The case against Mr. Smith began with the 2011 indictments of Squirrel Hill landlord Dov Ratchkauskas and his former business partner, Verona resident George Kubini, for wire fraud conspiracy. Both have pleaded not guilty to charges that in the process of buying and selling hundreds of properties, they falsified some borrowers' information on paperwork used to get them outsized loans, mostly from JP Morgan Chase Bank.
Mr. Smith, of Point Breeze, is accused of conspiring with Mr. Ratchkauskas and Mr. Kubini by putting the legal seal of approval on documents that overstated property prices, referenced down payments that were never made and failed to disclose payments made to borrowers from loan proceeds.
Mr. Smith argued his innocence before a grand jury. But in March he was indicted anyway, along with appraiser Sandra Svaranovic, of Bethel Park, who is accused of inflating property values to justify the loans.
Both have pleaded not guilty, and a pretrial conference is set for Nov. 8.
Suspicious Activities Report
First, though, Mr. Smith is asking: What did JPMorgan know, and when did it know it?
His attorney's curiosity was spurred by a single document found deep in "two rooms" full of paperwork provided by the prosecution in response to a standard discovery request, according to court filings.
The document is a Suspicious Activities Report, or SAR, from 2007, in which a JPMorgan employee questioned a proposed loan on a Manchester property. The property was deemed by one since-convicted appraiser to be worth $99,000, while another appraiser valued it at $67,500.
"The value of the subject property was inflated in order to qualify for the loan," the bank employee wrote. Banks generally look to lend no more than 80 percent of a property's value, and an inflated appraisal can leave the bank overexposed in the event of foreclosure.
Chase Home Finance made the loan anyway, allowing Mr. Kubini to sell the home to the borrower for $95,000.
Suspicious Activity Reports are filed by bank employees when they detect potential federal criminal activity, and the SARs flow into a database held by the Treasury Department's Financial Crimes Enforcement Network. Law enforcement can tap that database to look for things like terrorist financing and drug money laundering.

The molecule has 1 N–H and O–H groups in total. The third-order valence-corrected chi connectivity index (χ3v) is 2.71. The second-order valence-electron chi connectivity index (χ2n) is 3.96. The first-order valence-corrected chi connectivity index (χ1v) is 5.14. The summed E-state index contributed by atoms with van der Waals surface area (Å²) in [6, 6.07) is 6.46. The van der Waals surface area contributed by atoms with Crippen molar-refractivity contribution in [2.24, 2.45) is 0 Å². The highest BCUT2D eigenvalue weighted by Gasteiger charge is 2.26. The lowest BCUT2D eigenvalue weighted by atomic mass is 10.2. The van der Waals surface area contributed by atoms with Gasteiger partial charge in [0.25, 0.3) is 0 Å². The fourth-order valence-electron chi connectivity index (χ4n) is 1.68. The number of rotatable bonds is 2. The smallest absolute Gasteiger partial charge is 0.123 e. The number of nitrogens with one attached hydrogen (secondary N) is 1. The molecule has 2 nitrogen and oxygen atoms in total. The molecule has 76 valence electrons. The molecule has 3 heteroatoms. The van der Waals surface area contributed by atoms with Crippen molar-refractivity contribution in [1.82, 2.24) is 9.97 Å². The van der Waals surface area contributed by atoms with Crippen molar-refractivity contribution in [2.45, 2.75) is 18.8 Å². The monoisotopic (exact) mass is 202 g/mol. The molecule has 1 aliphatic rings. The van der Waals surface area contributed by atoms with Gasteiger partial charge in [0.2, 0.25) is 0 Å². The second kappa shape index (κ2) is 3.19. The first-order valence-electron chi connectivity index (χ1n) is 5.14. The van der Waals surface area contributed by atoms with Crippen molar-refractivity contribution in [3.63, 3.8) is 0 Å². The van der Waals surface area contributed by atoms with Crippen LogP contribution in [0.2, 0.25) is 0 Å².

The banks have kept the SARs out of the hands of attorneys and out of reach of Freedom of Information Act requests, for fear that plaintiffs' lawyers will use them against lenders.
Assistant U.S. attorney Brendan Conway, who is handling the case against Mr. Smith, wrote that the 2007 SAR was "erroneously made available" to Mr. Smith's attorney. Mr. Conway added that the loan made on the Manchester property isn't one referenced in the charges against the real estate lawyer, so it isn't relevant.
To Mr. Smith's attorney, though, its presence suggests that federal prosecutors have combed through JPMorgan's Suspicious Activity Reports as part of a criminal investigation. If federal prosecutors have reason to believe that JPMorgan knew about problem loans coming from the defendants in 2007, but continued to lend anyway, that suggests "that the alleged victim was not deceived, or that the alleged scheme was not criminal, or both," Mr. Stallings wrote.
Legally, if a lie is told but doesn't influence a transaction, that is not fraud.
JPMorgan attorney Andrew W. Knuth called the resulting subpoena for records of any investigations "nothing more than a fishing expedition" and moved to quash it, saying that complying with it would be too burdensome. JPMorgan spokeswoman Emily M. Smith declined comment on matters that are in litigation.
Mr. Conway confirmed in court filings that there are many investigations of lenders ongoing nationally, but only very narrowly addressed the claim that JPMorgan's loans here were a subject of scrutiny.